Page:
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Drop their blunt arms, and join the dead, Grey billows curling o'er their head: - Mangled with wounds, and vainly brave, At once they sink beneath the wave.

Lull'd to everlasting rest,
With folded arms and gory breast
Cold in death, and ghastly pale,
Chieftains press the rocky vale,
Who late, amidst their kindred throng,
Prepared the feast, and join'd the song ;
Or like the sudden tempest rose,
And hurl'd destruction on the foes.

Warriors I saw, who led the fray,
Stern desolation strew'd their way;
Aloft the glittering blade they bore,
Their garments hung with clotted gore.
The furious thrust, the clanging shield,
Confound the long-disputed field.
But, when Reged's chief pursues,
His way through iron ranks he hews;
Hills piled on hills, the strangers bleed;
Amazed I view his daring deed !
Destruction frowning on his brow,
Close he urged the panting foe,
Till, hemm'd around, they met the shock,
Before Galysten's hoary rock.
Death and torment strew'd his path;
His dreadful blade obey'd his wrath :
Beneath their shields the strangers lay,
Shrinking from the fatal fray.

Thus, in victorious armour bright,
Thou, brave Euronwy, pant for fight :
With such examples in thine eyes,
Haste to grasp the hero's prize,

And tiil old age has left me dumb-
Till death has call’d me to the tomb
May cheerful joy ne'er crown my days,
Unless I sing of Urien's praise !


From the Welsh of Aneurin.

“CYNVELYN, the son of Calvan, descended from a family in Gwy. edd, or North Wales, was a chief of the Ottadini. Before he allied forth to attack the Angles, who had killed his father, and rere making continual encroachments upon his territories, he ngaged the bard to sing his song of protection. Involving his umbers in that mysterious obscurity which has always been found ndispensable in the business of enchantment, the sage prosecutes is task, extols the efficacy of his art, and promises to Cynvelyn ertain Victory, perfect security, and the destruction of his foes. le insinuates that Calvan fell for want of such a protection, and oncludes by reciting the fate of the warriors who fought at Cat. raeth, as a warning to Tegvan, the son of Cynvelyn, never to ngage the foe without an incantation, In this specimen of the acantations practiced by the ancient Britons, we are furnished with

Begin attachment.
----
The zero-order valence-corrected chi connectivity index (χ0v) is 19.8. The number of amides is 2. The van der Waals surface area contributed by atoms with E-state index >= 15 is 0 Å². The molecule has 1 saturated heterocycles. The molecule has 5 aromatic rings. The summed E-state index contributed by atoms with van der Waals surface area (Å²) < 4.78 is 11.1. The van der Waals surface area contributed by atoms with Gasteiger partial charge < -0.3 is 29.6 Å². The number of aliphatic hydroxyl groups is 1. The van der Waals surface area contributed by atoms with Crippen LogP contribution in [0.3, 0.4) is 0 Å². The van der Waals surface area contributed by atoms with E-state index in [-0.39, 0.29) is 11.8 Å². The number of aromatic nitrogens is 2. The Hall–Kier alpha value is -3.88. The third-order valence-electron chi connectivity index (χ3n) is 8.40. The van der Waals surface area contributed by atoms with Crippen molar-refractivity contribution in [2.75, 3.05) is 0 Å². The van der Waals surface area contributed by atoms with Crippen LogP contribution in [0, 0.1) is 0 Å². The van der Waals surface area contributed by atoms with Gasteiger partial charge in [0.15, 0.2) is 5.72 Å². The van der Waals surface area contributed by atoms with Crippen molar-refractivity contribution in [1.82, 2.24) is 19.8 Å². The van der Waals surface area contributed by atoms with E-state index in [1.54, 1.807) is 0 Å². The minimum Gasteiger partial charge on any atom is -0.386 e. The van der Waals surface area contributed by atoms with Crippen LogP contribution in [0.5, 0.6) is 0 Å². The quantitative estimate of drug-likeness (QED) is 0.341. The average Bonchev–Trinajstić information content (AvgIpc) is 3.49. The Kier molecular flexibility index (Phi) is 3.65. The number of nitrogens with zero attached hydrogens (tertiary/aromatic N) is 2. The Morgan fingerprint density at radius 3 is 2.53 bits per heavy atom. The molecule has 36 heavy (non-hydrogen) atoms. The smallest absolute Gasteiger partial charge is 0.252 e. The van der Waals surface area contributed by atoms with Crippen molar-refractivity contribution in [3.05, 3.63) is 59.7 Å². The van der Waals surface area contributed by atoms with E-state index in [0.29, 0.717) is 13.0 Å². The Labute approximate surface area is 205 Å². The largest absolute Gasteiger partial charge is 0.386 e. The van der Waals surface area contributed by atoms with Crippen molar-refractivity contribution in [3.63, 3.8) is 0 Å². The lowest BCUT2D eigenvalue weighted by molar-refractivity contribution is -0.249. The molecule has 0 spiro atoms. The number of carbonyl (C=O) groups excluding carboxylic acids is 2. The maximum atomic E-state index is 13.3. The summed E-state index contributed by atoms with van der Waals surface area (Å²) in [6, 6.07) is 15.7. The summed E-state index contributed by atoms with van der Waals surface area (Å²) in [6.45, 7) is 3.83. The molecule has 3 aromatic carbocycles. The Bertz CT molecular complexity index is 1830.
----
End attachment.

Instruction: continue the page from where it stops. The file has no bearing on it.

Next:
curious comment upon a passage in Tacitus. The præces diræ, zhich the Druids of Mona, with uplifted hands, invoked upon uetonius and the Romans, were undoubtedly of the same character.


WERE I the mystic rhyme to sing,
Did I but touch the magic string,
Starting from the teeming ground,
Dreadful forms would stalk around;
As when the hoary wizard's hand
The circle traced with potent wand.

More ferocious than the haughty boast
Of Tork,* who guides bis Elphin host,
The fairest hine,+ a just reward,
Should grace Cynvelyn's matchless bard.
From Cephan's rock, with torrent sweep,
Bursting o’er the craggy steep,
I'd speed the warriors, man and horse
Should drop before their furious course ;
And straight from Gilva's ambush'd shade,
The patriot band, with timely aid,
O’er the bloody plain should chase
The remnant of the alien race.

See, I ratify the deed!
'Tis just! the Angles' host shall bleed.
Hark! the ravens daim their prey;
Heaps of slain shall park our way.

Before the man whose infant tongue
Fate endow'd with mystic song,